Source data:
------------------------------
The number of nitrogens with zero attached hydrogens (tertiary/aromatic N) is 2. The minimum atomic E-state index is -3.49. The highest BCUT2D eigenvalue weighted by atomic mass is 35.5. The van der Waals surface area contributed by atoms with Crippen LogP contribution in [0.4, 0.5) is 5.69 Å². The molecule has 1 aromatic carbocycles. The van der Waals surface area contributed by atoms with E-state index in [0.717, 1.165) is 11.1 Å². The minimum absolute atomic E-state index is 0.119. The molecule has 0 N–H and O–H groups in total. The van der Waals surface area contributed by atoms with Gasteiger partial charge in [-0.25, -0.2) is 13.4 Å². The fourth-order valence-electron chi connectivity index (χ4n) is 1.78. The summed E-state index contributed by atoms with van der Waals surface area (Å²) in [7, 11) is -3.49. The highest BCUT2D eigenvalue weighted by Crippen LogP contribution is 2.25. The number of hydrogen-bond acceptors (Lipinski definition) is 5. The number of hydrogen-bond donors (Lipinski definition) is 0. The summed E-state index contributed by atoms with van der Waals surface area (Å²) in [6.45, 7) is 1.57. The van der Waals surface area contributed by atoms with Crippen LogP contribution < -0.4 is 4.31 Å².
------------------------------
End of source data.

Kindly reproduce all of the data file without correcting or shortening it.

The number of nitrogens with zero attached hydrogens (tertiary/aromatic N) is 2. The minimum atomic E-state index is -3.49. The highest BCUT2D eigenvalue weighted by atomic mass is 35.5. The van der Waals surface area contributed by atoms with Crippen LogP contribution in [0.4, 0.5) is 5.69 Å². The molecule has 1 aromatic carbocycles. The van der Waals surface area contributed by atoms with E-state index in [0.717, 1.165) is 11.1 Å². The minimum absolute atomic E-state index is 0.119. The molecule has 0 N–H and O–H groups in total. The van der Waals surface area contributed by atoms with Gasteiger partial charge in [-0.25, -0.2) is 13.4 Å². The fourth-order valence-electron chi connectivity index (χ4n) is 1.78. The summed E-state index contributed by atoms with van der Waals surface area (Å²) in [7, 11) is -3.49. The highest BCUT2D eigenvalue weighted by Crippen LogP contribution is 2.25. The number of hydrogen-bond acceptors (Lipinski definition) is 5. The number of hydrogen-bond donors (Lipinski definition) is 0. The summed E-state index contributed by atoms with van der Waals surface area (Å²) in [6.45, 7) is 1.57. The van der Waals surface area contributed by atoms with Crippen LogP contribution < -0.4 is 4.31 Å².